Contributors to the catalogue convey Hopfer’s technical mastery, from his line-work etchings to the dot-patterned silhouetted backgrounds that required at least two bitings in acid. Still worth considering is how and why Hopfer’s labor-intensive engagement with etching – as ‘inventor,’ copier, designer, and purveyor of artistic taste – was so successful, even though ultimately it would not define the medium’s worth among artists (especially painters) or among collectors, who instead would come to value etching as an expressive outlet of artistic virtuosity not unlike drawing (Michael Cole, ed., The Early Modern Painter-Etcher, 2006).
The nature of copying so central to Hopfer’s artistic practice is most effectively illustrated in the weighty catalogue section, where one can see images of a range of sources for Hopfer’s prints, drawings, and armor designs in individual catalogue entries. However, the format of the catalogue – with written entries and comparative material in a separate section from Hopfer’s images (which are out of order and follow Hollstein’s system instead) – hinders easy use and requires frequent back-and-forth page-turning. Despite these drawbacks of format, the catalogue information improves considerably upon Hollstein by updating the literature, transcribing full inscriptions, providing accurate plate dimensions, and identifying all of the printing campaigns of Hopfer’s plates. This information is directed to print specialists, who also will appreciate the extensive addenda on watermarks, concordances with Bartsch and Hollstein volumes, and archival sources relating to the artist.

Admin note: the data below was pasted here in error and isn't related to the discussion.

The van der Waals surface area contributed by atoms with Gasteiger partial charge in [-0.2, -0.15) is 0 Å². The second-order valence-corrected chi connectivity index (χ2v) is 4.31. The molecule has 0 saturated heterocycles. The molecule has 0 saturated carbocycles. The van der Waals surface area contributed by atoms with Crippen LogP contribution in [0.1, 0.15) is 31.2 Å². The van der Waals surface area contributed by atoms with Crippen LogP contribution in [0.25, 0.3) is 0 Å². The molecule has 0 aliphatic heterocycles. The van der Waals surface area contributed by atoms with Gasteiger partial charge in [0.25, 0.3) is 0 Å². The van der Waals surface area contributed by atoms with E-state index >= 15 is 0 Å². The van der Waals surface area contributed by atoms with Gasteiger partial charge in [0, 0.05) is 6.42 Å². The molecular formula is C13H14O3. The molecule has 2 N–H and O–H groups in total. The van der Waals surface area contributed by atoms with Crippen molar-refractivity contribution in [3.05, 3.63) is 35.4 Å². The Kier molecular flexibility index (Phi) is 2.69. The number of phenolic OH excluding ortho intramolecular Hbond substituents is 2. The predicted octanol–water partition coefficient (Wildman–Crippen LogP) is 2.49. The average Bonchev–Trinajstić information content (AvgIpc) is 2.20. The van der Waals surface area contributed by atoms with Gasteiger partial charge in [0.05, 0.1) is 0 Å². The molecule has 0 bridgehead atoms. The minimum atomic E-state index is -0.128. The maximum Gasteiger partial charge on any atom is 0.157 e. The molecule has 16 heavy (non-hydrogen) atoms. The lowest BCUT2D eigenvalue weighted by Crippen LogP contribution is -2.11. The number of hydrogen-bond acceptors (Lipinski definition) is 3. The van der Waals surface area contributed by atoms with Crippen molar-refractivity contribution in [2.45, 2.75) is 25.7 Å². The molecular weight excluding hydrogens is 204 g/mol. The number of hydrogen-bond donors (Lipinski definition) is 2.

This impressive catalogue will remain a crucial reference on Hopfer for years to come, but also may be a springboard for further publications on central issues of the period that Hopfer’s career so beautifully represents: prints as a medium and technology for translating Renaissance style and motifs; cross-fertilization among prints, sculpture, painting, and armor; fluid boundaries between copying, artistic imitation, and early modern views of authorship and mastery; and the suitability of etching to meet the expectations of a changing society. More attention is needed on the artist’s presumed audience(s) and the market for his work, and on situating him in a social, Reformation, and political context. However, this catalogue will remain valuable in presenting Hopfer as a figure perched between the medieval and modern periods, as both craftsman and artist, and as creative copyist and resourceful innovator. No longer will Daniel Hopfer be discounted as merely ‘derivative.’
Ashley D. West